'No Planet B': Thousands join global youth demo for climate
STOCKHOLM - AFP
Tens of thousands of young people skipped school across the globe on March 15 and marched through the streets on a global day of student protests aiming to push world leaders into action on climate change.
Classrooms in capitals from Bangkok to Berlin, Lagos to London were expected to be empty, as the ambitious organizers of the student strike hoped to stage 1,000 demos in more than 100 countries.
Students flooded into the streets across Europe and Asia carrying placards that read "There is no planet B", "You're destroying our future" and "If you don't act like adults, we will." Despite 30 years of warnings about dire impacts, carbon dioxide emissions hit record levels in 2017 and again last year.
Loading the atmosphere with greenhouse gases at current rates, scientists agree, will eventually lead to an uninhabitable planet.
In Stockholm, Swedish teen activist Greta Thunberg who inspired the protests, was thronged by journalists and several dozen protesters, one carrying a banner declaring "Make the Climate Greta Again".
"I don't think I was really behind this movement, I think it was already there and just needed a spark to light up," she told Swedish public television station SVT.
"We are living through an existential crisis that has been ignored for decades and if we do not act now it may be too late," said Thunberg, who has been nominated for the Nobel Peace Prize for her activism.
In Delhi, one of the world's most polluted cities, 200 students took part in a colourful protest, waving ribbons, juggling and performing stunts with hoops.
"We have to make a choice whether we want to sit and be indifferent or do something for our planet," said 16-year-old student Srijani Datta, who also issued a warning to the world's politicians.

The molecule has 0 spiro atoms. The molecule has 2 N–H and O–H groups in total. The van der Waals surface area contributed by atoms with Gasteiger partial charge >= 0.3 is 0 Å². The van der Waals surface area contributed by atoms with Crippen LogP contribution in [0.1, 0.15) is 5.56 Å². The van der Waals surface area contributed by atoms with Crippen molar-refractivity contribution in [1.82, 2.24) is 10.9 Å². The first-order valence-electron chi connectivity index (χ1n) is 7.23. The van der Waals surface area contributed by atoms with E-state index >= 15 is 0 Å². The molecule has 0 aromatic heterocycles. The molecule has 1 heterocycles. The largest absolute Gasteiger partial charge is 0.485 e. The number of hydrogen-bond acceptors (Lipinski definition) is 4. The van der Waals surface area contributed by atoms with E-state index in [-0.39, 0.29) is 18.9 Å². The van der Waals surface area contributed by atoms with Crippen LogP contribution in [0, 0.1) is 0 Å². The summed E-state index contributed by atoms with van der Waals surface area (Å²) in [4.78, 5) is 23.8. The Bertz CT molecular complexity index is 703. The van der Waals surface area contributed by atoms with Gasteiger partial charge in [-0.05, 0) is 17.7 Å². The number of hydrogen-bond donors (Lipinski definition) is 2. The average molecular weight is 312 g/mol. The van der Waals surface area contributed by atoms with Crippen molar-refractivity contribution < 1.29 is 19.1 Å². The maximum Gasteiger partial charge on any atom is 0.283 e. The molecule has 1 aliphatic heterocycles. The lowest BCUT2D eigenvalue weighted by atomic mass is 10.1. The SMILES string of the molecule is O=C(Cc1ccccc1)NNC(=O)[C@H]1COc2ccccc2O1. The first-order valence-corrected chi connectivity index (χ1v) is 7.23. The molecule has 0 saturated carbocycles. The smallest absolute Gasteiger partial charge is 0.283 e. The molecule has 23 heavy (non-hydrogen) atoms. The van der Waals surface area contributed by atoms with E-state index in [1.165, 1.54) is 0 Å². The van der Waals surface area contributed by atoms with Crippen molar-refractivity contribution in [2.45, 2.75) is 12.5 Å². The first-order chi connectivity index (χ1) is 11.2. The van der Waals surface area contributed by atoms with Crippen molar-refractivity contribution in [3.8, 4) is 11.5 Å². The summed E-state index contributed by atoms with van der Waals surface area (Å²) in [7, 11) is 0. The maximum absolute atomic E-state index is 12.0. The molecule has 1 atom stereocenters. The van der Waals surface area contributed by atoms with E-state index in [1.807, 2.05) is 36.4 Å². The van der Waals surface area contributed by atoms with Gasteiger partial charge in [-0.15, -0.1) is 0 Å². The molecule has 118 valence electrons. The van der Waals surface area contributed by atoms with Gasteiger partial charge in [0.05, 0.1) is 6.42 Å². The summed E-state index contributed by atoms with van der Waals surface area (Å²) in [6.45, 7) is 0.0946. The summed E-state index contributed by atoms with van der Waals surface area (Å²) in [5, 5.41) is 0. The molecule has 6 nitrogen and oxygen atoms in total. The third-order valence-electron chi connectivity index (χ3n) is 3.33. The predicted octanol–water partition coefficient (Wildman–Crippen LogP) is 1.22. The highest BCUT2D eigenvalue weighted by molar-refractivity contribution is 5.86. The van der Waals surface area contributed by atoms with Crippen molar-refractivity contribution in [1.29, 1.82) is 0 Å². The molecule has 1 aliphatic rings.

"Most of us are 16-17 and we are going to turn 18 soon. We are going to be eligible for voting. As voters we will show we care about climate change. If you can't give us that (fresh air and water), you will not get our votes."
In Sydney, 18-year-old Charles Rickwood, warned that if nothing is done, Australia's famous Great Barrier Reef could be destroyed.
"Especially if current trends in the environment continue, we'll see the one, two degrees increase in our ocean then it will simply become unsustainable and we could lose the entire Great Barrier Reef," he said.
However, the demos attracted mixed reactions from politicians.
In Australia, Education Minister Dan Tehan said the strike was "not something that we should encourage."
And Germany's Economy Minister Peter Altmaier said students should be in school -- even as crowds of youngsters took to the streets across the country.
"Climate now, school later," said one placard. "I believe more in unicorns than in the will of politicians to save the planet," said another.
However, the budding activists received encouragement from New Zealand Prime Minister Jacinda Ardern, who said it was important for the young generation to send a message.
"We hear you and we're getting on with setting a path for carbon neutrality," the 38-year-old leader said in a statement.
"Please keep bringing as many people as you can with you because we simply won't achieve our goals alone."
In famously hard-working South Korea, demonstrations only began once lessons finished for the day.
"It's hard for students to skip school in order to participate in this climate strike," said organizer Jeong Juwon, 25.
"In South Korea, exam results are very important and it's a big burden, and also the unemployment crisis is at its worst." In the Indian Ocean island nation of Mauritius, students circulated a petition to be submitted to the government demanding concrete measures to tackle climate change.
"The planet is heating up, the youth are rising up," they chanted.
The Paris treaty calls for capping global warming at "well below" two degrees Celsius but the planet is currently on track to heat up by double that figure.
The UN's climate science panel warned in October that only a wholesale transformation of the global economy and consumer habits could forestall a catastrophe.
In Hong Kong, activists dressed up as polar bears and sharks to highlight the damage done to the environment by climate change.